By ‘Majirata Latela
Storm Mountain Diamonds has suffered huge losses after it was forced to stop operations completely and was unable to operate for two and a half months due to Covid-19.
This was disclosed by Kao Mine’s CEO Mohale Ralikariki, who said the mine has lost production of approximately 50 000 carats and revenue of M250 million, and that all employees and contractors have also been directly impacted although the company managed to get through the period so far with assistance from its shareholders.
Ralikariki told theReporter this week that, further to that, the restrictions on travel directly impacted the diamond marketing platforms in Belgium and the company had been unable to sell its product since March which plunged the company into a liquidity crisis.
“To manage this liquidity crisis, the company has implemented strategies to unlock all its potential sources of funding, and at the same time tightly manage all cash flows and expenditure. The pandemic has exposed that the Lesotho diamond mines are marginal and susceptible to external shocks.
“Kao Mine would not have been able to survive without the support from Government as the regulator, tax recipient and shareholder, hence we applaud the Ministry of Mining for their continued support.
In spite of all adversities, the mine has still been able to play its part in the prevention of the pandemic and mitigations of its impact.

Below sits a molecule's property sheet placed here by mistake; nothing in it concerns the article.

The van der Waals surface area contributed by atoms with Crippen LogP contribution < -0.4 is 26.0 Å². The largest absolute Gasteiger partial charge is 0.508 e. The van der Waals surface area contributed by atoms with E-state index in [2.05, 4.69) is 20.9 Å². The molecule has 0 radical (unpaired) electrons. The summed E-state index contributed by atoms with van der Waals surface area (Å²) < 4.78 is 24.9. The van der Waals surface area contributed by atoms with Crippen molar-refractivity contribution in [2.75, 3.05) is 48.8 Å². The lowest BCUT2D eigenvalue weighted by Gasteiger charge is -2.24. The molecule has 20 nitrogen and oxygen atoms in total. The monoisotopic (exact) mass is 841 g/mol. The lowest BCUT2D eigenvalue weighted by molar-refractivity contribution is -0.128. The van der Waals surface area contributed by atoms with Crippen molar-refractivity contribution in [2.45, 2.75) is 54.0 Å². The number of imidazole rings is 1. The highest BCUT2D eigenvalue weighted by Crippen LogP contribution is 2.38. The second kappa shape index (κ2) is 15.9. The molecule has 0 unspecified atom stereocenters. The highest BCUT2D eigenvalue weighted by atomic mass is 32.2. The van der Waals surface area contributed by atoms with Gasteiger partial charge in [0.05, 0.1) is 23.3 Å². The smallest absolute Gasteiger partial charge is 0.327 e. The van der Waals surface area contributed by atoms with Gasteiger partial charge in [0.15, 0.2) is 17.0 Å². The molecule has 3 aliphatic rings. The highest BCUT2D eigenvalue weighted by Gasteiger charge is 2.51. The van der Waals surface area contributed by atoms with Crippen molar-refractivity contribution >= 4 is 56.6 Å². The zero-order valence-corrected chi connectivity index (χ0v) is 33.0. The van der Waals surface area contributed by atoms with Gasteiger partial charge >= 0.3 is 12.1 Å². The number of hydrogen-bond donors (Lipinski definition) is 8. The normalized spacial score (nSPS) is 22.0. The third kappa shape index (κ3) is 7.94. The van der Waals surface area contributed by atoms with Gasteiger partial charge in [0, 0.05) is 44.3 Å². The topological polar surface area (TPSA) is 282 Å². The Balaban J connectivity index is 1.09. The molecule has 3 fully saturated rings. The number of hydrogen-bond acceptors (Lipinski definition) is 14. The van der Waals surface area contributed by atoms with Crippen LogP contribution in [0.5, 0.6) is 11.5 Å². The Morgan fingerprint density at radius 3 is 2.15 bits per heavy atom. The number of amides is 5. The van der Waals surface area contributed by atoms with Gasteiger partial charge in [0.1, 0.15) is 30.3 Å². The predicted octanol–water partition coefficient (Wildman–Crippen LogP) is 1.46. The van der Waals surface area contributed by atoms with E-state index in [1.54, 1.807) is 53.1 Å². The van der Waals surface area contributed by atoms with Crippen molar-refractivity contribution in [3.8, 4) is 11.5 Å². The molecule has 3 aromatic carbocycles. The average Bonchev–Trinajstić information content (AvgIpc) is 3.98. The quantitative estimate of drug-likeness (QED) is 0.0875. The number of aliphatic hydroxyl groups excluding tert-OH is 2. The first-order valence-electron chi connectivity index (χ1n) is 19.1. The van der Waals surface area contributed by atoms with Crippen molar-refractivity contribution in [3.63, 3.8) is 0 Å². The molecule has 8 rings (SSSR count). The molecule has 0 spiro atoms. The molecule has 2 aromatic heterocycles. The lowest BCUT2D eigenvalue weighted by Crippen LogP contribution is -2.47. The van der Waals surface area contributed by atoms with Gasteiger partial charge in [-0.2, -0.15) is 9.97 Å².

According to Ralikariki, the mine has put together a Covid-19 relief plan aimed at reducing the impact of Covid-19 on the communities surrounding the operations of the mine.
“To date, the mine has done door to door awareness at each and every household in the communities to educate the communities about the virus, what it is, how its spreads, its prevention and how it can be treated should one be positive.
“Following the intensive awareness, in an effort to curb the spread of the virus, the mine provided protective cloth masks to every individual in the community, this includes children and adults. Some families have been hit the hardest as they already live below the poverty line, such families were provided with food parcels which consist of 50kg maize meal, 5kg beans and 5liter cooking oil.
“In order to protect employees that are from the community while at work, all employees are screened when they enter the mine premises to detect the virus on time. Should a person be suspected to have the virus, they are immediately put in isolation/quarantine and tested. They will stay in isolation until 14 days have passed or until they have been cleared by a medical Doctor. So far we have not had any positive cases from the community.”
The mine has recorded a cumulative total of 15 Covid-19 cases since the resumption of operations after lockdown.
“There are nine recoveries, six active cases and no deaths recorded. The company has developed a comprehensive Covid-19 preparedness and response plan to ensure protection of employees against Covid-19. Infra-red thermometers are being used for screening and thermal cameras used for group screening in identified points where people pass in numbers.
“There is an arrangement to ensure social distancing in the kitchen and a schedule has been developed to ensure minimum number of people at any given time. There are designated isolation rooms being utilized for isolation of suspected or confirmed cases. Single status accommodation has been provided with the company increasing the accommodation facilities and reducing the total number of people on site ate any given point,” Ralikariki concluded.